A hedge fund specializing in volatility bets has emerged as one of the largest investors in Bitcoin after quietly buying more than $600 million in cryptocurrencies and joining forces with Alan Howard, the co-founder of Brevan Howard Asset Management.
Eric Peters, chief executive officer of One River Asset Management, said in an interview he set up a new company to seize on the growing interest in cryptocurrencies among institutional investors. In addition to its initial purchases, One River Digital Asset Management has commitments that will bring its holdings of Bitcoin and Ether to about $1 billion as of early 2021, he said.
A surge in cryptocurrency prices and unprecedented monetary-policy moves are increasingly attracting big money to an area that had largely been the realm of retail bettors. Bitcoin surpassed $20,000 Wednesday to hit a record and has almost tripled in price this year.
“There is going to be a generational allocation to this new asset class,” Peters said. “The flows have only just begun.”
Howard is playing a number of supporting roles. In addition to investing in One River Digital’s funds, he’s also buying a stake in the business. A company he controls, Elwood Asset Management, is providing One River Digital with trading services, market analysis and technical support.
A spokesman for Howard declined to comment. Separately, Brevan Howard acquired 25% of Greenwich, Connecticut-based One River Asset Management in October.
Peters was wary of triggering a spike in the prices of Bitcoin or Ether. He described executing his trades as inconspicuously as possible and finishing all the buying in November before Bitcoin hit $16,000.
Another investor with One River Digital is Ruffer LLP, the U.K. investment firm known for its bets on market volatility. Ruffer on Tuesday disclosed a 2.5% position in Bitcoin in one of its funds, describing it as “a small but potent insurance policy against the continuing devaluation of the world’s major currencies.”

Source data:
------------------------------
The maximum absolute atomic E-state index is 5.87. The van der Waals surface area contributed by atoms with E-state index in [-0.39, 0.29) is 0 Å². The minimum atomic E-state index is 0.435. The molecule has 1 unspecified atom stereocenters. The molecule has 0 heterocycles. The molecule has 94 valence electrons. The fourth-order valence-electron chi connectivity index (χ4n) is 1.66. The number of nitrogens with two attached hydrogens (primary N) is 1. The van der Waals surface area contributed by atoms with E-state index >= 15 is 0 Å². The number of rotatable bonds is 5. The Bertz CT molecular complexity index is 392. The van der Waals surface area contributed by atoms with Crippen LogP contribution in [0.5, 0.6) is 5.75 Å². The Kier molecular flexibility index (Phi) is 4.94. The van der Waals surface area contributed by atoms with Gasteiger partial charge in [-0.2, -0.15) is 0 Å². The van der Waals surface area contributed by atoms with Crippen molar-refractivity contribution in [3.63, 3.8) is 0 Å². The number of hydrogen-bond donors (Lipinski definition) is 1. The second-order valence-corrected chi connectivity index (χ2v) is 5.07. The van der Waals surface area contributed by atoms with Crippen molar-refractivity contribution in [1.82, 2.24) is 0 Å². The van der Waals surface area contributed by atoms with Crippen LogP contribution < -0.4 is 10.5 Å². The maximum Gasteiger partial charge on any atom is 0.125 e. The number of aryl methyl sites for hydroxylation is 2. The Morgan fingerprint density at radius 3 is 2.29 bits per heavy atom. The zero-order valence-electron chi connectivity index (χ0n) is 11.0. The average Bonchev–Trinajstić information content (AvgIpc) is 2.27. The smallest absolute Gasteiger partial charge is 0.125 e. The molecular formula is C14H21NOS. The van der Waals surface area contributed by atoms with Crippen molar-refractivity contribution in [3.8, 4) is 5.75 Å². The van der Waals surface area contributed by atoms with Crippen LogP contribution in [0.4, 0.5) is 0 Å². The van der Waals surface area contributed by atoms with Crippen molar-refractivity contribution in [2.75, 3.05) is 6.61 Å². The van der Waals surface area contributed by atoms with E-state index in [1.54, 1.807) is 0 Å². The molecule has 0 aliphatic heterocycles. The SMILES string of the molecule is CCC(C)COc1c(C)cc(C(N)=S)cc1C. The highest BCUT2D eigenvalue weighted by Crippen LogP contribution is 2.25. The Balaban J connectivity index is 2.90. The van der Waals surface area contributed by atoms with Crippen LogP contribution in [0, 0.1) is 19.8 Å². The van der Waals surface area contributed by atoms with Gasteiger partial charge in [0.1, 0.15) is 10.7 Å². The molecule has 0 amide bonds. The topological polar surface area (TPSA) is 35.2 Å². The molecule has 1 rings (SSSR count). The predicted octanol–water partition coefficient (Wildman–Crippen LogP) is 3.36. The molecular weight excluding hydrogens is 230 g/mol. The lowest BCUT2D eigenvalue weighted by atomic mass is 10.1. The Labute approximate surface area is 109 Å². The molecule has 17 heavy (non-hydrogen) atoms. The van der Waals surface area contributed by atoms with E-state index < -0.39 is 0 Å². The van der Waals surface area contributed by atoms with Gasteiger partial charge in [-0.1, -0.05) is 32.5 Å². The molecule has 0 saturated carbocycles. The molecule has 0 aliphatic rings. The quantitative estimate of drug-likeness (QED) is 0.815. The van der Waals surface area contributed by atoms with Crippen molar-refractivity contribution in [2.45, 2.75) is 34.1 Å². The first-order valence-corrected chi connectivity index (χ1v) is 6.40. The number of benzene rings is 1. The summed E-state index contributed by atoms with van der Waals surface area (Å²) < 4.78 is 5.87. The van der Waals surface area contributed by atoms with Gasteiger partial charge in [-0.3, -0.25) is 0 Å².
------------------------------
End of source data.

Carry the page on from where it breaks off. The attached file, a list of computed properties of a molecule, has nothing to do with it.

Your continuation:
Founded by Peters in 2013, One River employs volatility and trend-following strategies in an effort to make money whether asset prices are rising or falling. Its Long Volatility Fund and Dynamic Convexity Fund surged during the coronavirus selloff in March and are up 33% and 40% this year, respectively. The firm oversees about $1.6 billion in total.
Peters, 54, was drawn to digital assets for the same reasons he anticipates more volatility in financial markets: Now that interest rates in the developed world are at or below zero, fiscal spending by governments combined with debt monetization by central banks has emerged as the primary way to spur growth. The consequence of that increase in the money supply, he thinks, will be currency debasement and, potentially, inflation.
“Covid-19 provided the ultimate catalyst for that transition,” Peters said. “This is the most interesting macro trade I’ve seen in my career.”
Peters isn’t the first investor to predict a flood of money into cryptocurrencies. Mike Novogratz, the macro trader who started Galaxy Digital Holdings Ltd., has been saying “the cavalry is coming” for years, only to watch as Bitcoin slumped to a recent low of $3,157 in December 2018 before recovering.
Yet a few heavyweight crypto managers have emerged, including Pantera Capital, Polychain Capital and Galaxy. Assets in the Grayscale Bitcoin Trust, the largest player, have swelled to more than $10 billion.
Peters said his goal is building a “blue-chip fiduciary” for institutional clients seeking digital assets, and won’t be trading aggressively or making venture-capital investments. One River Digital hired Northern Trust Corp. as fund administrator and Coinbase as its initial partner for trade execution and asset custody. The funds will charge 1% fees and allow investors to sell in a day.
While gold also stands to appreciate in a world of debased currencies and inflationary fears, Peters thinks Bitcoin and Ether prices can far outpace that rise.
“There definitely are more risks to this than gold, which has been around for thousands of years, but there’s also way more convexity,” he said. “There are very few convex bets that’ll help your portfolio when these macro forces start playing out.”